ASK DOCTOR DOROTHY PASTENSE FULLSTOP

Filip Wnek asks: Do you write or type emails?

I suppose this is meant to be in the 'What's the difference' section, but the answer is not that straight forward and so deserves a little bit more of an explanation.

 

Let's begin this by defining the verb to write.

Writing - in the form that we all know and understand - is when you want to produce words, letters or numbers on some form of surface. This can be anything but we'll assume that this is most likely to be paper. Then, to produce these words, letters, or numbers, you need something such as a pen or pencil to produce words, letters, or numbers on the surface of the paper.

Now typing - again, in the form that we know and understand - means to use a computer keyboard, typewriter or word processor in order to write.

Now that last point in the 'typing' definition is important. Here, it is used to specify a general method of producing letters and words onto a screen, and not by means of a pen or pencil.

 

But if we were to describe this as a specific physical method, that is, using our fingers, then we mean 'type'. Here are some examples that hopefully explain:

 

Fred wrote a letter to the company. Now before the days of computers, PCs and laptops, you either had to use a pen and a sheet of paper, or if you had one of these things - a typewriter - in order for Fred to communicate a message to the company.

Fred typed a letter to the company. Again, this would be done by means of the old-fashioned typewriter. The verb is very much connected with using your fingers to push down keys - with characters that are mounted on metal arms or typebars - in order to get letters stamped onto a piece of paper loaded into the machine.

And that's the key to the answer. The phrase to type a letter or typing a letter is very much associated with those manual machines in the past. That is, typewriters, or more recently, word processors, the name given to old computer programs or a computer which was used to produce printed documents.

But take the verb to type on its own, then it is certainly used not only with typewriters but also with modern keyboards, but with the meaning 'to have the ability to press letter keys at a reasonable speed and standard in order to produce a document'.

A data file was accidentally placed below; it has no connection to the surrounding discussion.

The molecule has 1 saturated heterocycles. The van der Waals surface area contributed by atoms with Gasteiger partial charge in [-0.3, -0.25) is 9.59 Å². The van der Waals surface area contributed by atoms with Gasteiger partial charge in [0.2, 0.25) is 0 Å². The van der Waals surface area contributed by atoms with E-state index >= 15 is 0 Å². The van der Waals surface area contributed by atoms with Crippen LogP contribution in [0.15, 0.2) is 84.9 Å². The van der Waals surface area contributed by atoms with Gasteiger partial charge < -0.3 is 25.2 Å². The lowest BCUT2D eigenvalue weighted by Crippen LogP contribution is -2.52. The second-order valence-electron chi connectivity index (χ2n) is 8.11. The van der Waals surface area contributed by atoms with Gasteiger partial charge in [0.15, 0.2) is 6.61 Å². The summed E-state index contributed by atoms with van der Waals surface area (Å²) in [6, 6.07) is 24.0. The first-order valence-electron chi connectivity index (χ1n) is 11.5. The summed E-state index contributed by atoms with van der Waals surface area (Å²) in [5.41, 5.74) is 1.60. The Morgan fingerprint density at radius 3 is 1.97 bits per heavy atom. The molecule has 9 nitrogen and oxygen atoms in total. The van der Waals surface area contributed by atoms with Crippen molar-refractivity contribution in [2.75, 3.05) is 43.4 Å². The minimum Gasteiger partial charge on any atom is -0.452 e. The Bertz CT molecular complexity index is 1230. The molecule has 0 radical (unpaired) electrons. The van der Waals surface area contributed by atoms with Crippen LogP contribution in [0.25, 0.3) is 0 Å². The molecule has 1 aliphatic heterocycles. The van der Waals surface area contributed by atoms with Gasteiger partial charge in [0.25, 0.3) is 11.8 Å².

So, for example, forty years ago, only a small percentage of people had the ability to type, that is, produce letters at a good speed - after all, there were only typewriters. Today, virtually everyone can type at an acceptable pace because in 21st century Europe virtually everybody can use a home computer.

The lettering layout of the modern keyboard has remained unchanged since the QWERTY layout (that is, the layout of the keyboard designed for most western languages, and based on the first six-letter keys on the first row of letters) was devised and created in the early 1870s by Christopher Latham Sholes, an American newspaper editor and printer. 


When the first machines were made available, they came out with a standard 'ABC' layout, but the metal arms of a typewriter jamming together on a regular basis as skilled typists soon became very adept - and very fast - at using the device, and the standard 'ABC' arrangement proved to be inefficient. The QWERTY lettering arrangement was designed to avoid certain keys that were hit often clashing and, in turn, jamming up the keyboard.

So in summary: You can say 'I wrote a letter/email' to mean 'I produced individual characters and numbers in a form that would be understood by the receiver', meaning this can done by means of a pen, typewriter or computer, laptop, tablet, phone or whatever. I've written several emails today. I wrote my entire thesis on mum's laptop.

But 'I can type' means 'I have the ability to use a keyboard to produce characters and numbers', which means both a typewriter and a computer: You need to type 'X' instead of 'Y' in that spreadsheet. I wish I could touch type on the Mac, not 'hunt and peck' with just two fingers.

Ask Doctor Dot Fullstop   A Brief History of the English language   Home

All media on this website is © Roger Hartopp/Tertium publishing group 2020, except where noted that they are copyright of a contributor.

Please do not copy without permission. If you do decide to use one of my cartoons for demonstration purposes, or create a link directly to one of my cartoons held on this site, then do please credit where you got it from. Me. Those are the rules, I'm afraid...